From Samplers: Nine Vicious Little Hypertexts by Deena Larsen.
Published by Eastgate Systems.
Reproduced by permission.

Weaving, stitching, sewing, spinning: these are some of the most pervasive metaphors used in connection with the World Wide Web. They are also metaphors that resurface again and again in feminist hypertext. It is not surprising in a disjunctured form composed of blocks of text and images that authors use these ideas in connection with other art forms, altering them metaphorically to become organizing structures and subversive political discourses for their fictions. Regarding narrative structure, Barbara Page says that:

women experimentalists are strikingly self-reflexive and write about their texts in the text. One important difference, though, concerns the self-conscious will among these writers not to simply reimagine writing as weaving but rather to take apart the fabric of inherited textual forms and to reweave it into new designs. For all of these authors, restiveness with the fixity of print signifies something more than a struggle going on under a blanket of established formal meaning. Their aim is to rend the surface of language and to reshape it into forms more hospitable to the historical lives of women and to an esthetic of the will and desire of a self-apprehended female body that is an end unto itself and not simply instrumental (2).

Feminist hypertext, through privileging subjectivity and making explicit its own ruptures, particularly follows this model of revisioning the structural parts of narrative. For Shelley Jackson, for example, it is Mary Shelley's female monster's stitched form that comprises the patchwork (body) parts of the narrative in Patchwork Girl or a Modern Monster. Deena Larsen's Samplers: Nine Vicious Little Hypertexts is devised around nine quilting patterns: Mystic Knot, Crossed Ends, Seed Voices, Century Cross, Firewheel, Interlocked, Caught Out, Structures and Devil's Claws (see illustration above.) Carolyn Guyer's novel Quibbling and her essay "Fretwork: ReForming Me" perform literal weavings of voice and hems and colours and sensations.

These are not the only weavings that take place in hypertext. George Landow (via Jacques Derrida in Speech and Phenomena) proposes that hypertext is a Derridean 'assemblage':

The word 'assemblage' seems more apt for suggesting that the kind of bringing together proposed here has the structure of an interlacing, a weaving, or a web, which would allow the different threads and different lines of sense or force to separate again, as well as being ready to bind others together (qtd, Landow 9).

Hypertext not only binds author and reader together in a symbiotic relationship, but it is particularly adaptable to dialogue and collaborative work. Innately collective, hypertext embodies the hum of the hive with its buzz of bodies clamouring over bodies. Judy Malloy's collaborative hypertext My Name is Scibe originated out of a need for dialogue during a long period of hospitalization. Her joint work with Cathy Marshall, Forward Anywhere, is an extremely sophisticated dialogue built around correspondence and associational links. In the same manner, Raquel Rivera (Malaysia) and Jeannette Lambert (Canada) have written a number of collaborative hypertexts spanning the gaps and the distance between their countries and cultures.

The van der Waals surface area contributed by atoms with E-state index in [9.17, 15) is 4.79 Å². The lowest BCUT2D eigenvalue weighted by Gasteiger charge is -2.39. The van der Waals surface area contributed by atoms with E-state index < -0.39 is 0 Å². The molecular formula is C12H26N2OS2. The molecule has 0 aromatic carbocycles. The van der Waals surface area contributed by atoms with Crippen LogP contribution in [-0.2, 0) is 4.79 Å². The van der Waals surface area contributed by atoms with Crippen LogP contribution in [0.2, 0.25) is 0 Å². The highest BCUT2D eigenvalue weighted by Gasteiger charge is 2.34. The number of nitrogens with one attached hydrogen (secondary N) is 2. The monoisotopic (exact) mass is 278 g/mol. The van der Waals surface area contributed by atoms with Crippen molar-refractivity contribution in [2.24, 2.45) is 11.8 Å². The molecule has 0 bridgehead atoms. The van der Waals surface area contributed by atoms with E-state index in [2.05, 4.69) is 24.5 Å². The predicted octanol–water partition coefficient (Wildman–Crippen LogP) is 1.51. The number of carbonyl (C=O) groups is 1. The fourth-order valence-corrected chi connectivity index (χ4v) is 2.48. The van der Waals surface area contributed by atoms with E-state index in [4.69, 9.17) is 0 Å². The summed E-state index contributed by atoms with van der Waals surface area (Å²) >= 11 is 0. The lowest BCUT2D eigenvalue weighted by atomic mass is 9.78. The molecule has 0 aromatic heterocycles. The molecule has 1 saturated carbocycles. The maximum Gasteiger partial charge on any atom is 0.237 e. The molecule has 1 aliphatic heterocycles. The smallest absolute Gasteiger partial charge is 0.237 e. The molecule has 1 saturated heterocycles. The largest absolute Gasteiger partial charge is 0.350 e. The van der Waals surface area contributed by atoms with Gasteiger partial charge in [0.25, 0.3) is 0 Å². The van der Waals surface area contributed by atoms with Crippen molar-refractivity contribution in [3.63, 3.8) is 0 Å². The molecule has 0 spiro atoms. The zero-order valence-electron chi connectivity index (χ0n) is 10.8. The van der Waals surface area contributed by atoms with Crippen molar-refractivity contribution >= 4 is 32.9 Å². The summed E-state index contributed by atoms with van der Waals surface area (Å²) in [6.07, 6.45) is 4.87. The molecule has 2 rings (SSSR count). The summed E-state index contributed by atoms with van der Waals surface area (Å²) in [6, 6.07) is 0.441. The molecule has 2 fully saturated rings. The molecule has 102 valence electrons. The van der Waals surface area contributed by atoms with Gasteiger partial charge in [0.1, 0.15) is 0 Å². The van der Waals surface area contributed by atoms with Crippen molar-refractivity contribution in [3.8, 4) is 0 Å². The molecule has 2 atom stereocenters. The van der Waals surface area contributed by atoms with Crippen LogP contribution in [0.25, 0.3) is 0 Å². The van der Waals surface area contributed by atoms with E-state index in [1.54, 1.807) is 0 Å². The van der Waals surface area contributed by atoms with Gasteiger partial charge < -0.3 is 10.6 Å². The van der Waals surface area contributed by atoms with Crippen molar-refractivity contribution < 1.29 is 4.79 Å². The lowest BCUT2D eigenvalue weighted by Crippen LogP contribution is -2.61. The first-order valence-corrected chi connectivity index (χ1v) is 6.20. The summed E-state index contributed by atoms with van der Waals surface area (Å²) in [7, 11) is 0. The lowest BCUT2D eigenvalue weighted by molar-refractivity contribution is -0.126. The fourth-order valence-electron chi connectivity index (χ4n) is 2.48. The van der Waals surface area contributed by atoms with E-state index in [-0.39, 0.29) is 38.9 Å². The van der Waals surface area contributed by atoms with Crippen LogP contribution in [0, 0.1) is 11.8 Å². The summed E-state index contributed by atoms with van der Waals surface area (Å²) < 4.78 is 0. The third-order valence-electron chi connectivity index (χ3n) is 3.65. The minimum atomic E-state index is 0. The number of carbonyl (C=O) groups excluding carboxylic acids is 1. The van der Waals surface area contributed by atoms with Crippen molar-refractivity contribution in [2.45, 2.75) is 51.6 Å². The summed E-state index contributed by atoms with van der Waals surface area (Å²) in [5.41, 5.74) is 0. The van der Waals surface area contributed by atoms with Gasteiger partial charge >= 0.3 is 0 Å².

The elaborate Madame de Lafayette's Book of Hours is an intriguing experiment in collaboration. Directed by Christy Sheffield Sanford, each hour will be designed by a different--although Sanford has done two--artist/author (the work is still in progress) as an intertext to de Lafayette's original eighteenth century work. To date the most interesting are Sanford's Body-Church and the two-part hour The Woman in the Fountain and The Portrait, as well as M.D. Coverley's The Lacemaker, Elys. Facing the same problem that Patricia Seaman is grappling with in New Motor Queen City, the different hours are such intensely personal visions that is difficult to see the Book of Hours project as a whole (yet). Both projects remain exciting explorations in what is possible when differing visions and ideas are knitted together and woven apart in unusual ways.

Just as voices weave and stitch together in feminist hypertext, Sadie Plant has traced the intertwining connections between the feminine arts and the history of the computer itself:

The computer was always a simulation of weaving; threads of ones and zeros riding the carpets and simulating silk screens in the perpetual motions of cyberspace. It too presents the screens, the clothing of the matrix, already displaying the virtual machinery of which nature and culture are the subprograms, and joins women on and as the interface between man and matter, identity and difference, the actual and the virtual (Plant 134).

Where this honeycomb patterning of voices will lead in future configurations of cyberspace and in feminist hypertext is impossible to predict, given the phenomenal rate of technological growth and change. What is clear is that the feminist hypertext hive is expanding and radical experimentation has barely even begun.

Carolyn Guertin